Computer Literacy Bookshops

Computer Literacy Bookshops

Computer Literacy Bookshops was a local chain of bookstores selling primarily technical-oriented books in Northern California. It was founded in 1983 in Sunnyvale, California, where its concentration in technical books fit well with its Silicon Valley customer base.

Computer Literacy was acquired by CBooks Express in 1997, and after going public traded as, selling books both online and in brick-and-mortar stores. Fatbrain was acquired by Barnes & Noble in 2000, which absorbed the company into its main enterprise, and shut down the physical stores the following year.



The first Computer Literacy Bookshop was opened in March 1983[1][2] on Lawrence Expressway between Lakeside Drive and Titan Way in Sunnyvale, California, by founders Dan Doernberg and Rachel Unkefer. It was located in the heart of Silicon Valley, not far from where the original Fry's Electronics store opened two years later. In 1987 the company opened two additional stores: one on North First Street in San Jose[3] and another in the TechMart complex near Great America in Santa Clara. The TechMart store subsequently relocated to the headquarters of Apple Computer, Inc. at One Infinite Loop in Cupertino. In 1993, the only East Coast location was opened in the Tysons Corner area of suburban Washington, DC to make a total of four bricks-and-mortar locations. On August 25, 1991, the company registered the domain name and began taking book orders from customers worldwide via email.

Acquisition by CBooks Express

In 1995, Chris McAskill and Kim Orumchian started an online bookstore called CBooks Express, specializing in computer-related books. The domain for CBooks Express was Computer Literacy Bookstores moved[when?] to sue CBooks Express for trademark infringement. Instead, the young company acquired Computer Literacy Bookshops in 1997.[4][5] The combined company became, and it went public in 1998.[6]


Soon after going public the company was renamed[7] (NASDAQ FATB) after a six-month process to come up with a new name. Company executives worked with branding specialists Interbrand Group; but eventually a name suggested by the company's editorial director, Deborah Bohn, was chosen. Along with the new name, a new logo and slogan were introduced.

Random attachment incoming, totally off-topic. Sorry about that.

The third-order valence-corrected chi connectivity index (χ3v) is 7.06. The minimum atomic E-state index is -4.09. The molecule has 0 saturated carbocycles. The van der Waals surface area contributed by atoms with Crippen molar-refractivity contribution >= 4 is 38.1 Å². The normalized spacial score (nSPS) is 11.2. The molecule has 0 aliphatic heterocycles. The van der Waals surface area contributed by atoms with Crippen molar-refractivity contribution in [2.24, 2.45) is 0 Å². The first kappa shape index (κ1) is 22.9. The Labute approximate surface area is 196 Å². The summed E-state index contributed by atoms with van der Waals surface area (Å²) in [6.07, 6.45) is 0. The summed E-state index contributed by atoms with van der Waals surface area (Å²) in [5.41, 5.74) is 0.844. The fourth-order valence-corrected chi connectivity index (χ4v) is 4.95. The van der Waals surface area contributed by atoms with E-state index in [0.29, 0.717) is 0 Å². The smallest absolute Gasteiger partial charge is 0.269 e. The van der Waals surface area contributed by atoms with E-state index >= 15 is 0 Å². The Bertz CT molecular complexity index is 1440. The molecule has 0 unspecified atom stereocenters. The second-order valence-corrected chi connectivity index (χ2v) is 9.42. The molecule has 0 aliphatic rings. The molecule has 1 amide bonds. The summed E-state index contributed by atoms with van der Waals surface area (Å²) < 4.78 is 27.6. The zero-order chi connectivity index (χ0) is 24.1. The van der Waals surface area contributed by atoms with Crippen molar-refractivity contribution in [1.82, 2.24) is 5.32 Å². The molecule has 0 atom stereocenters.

eMatter and MightyWords

In the summer of 1999 Fatbrain started selling electronic documents under the eMatter brand.[8] This was eventually spun off as a new company called MightyWords.[9]

Acquisition by Barnes & Noble was acquired and absorbed by Barnes & Noble, the large bookstore chain, in November 2000.[10] The physical stores were finally closed on December 1, 2001.


  1. ^ Susan Meyers, "People in the News: Dan Doernberg & Rachel Unkefer," PC Magazine, July 10, 1984.
  2. ^ Kathy Kincade, "The Making of a Computer Bookstore," Computer Language Magazine, September 1987.
  3. ^ Nancy Marx Better, "Their Equation for Success Is, Well, Technical,"San Jose Mercury News October 26, 1987.
  4. ^ Author Unknown, "CBooks Express: A Focus on Digital Lore," The New York Times, April 23, 1998
  5. ^ Dale Buss, "Internet World Interview," Internet World Magazine, May 15, 2000
  6. ^ Author Unknown, "The Inspiring Story Of The Man Behind SmugMug And FatBrain," Mixergy, April 6, 2010
  7. ^ Author Unknown, "The Name Game At $7.50 a Share," The New York Times March 30, 1999.
  8. ^ Don Clark, "Seybold opens chapter on digital books," ZDNet, August 31, 1999
  9. ^ Larry Barrett, " soars on Barnes and investment," CNET News, June 6, 2000
  10. ^ Silicon Valley Dispatches Column," San Jose Mercury News September 16, 2000. Article about Barnes & Noble Acquisition.

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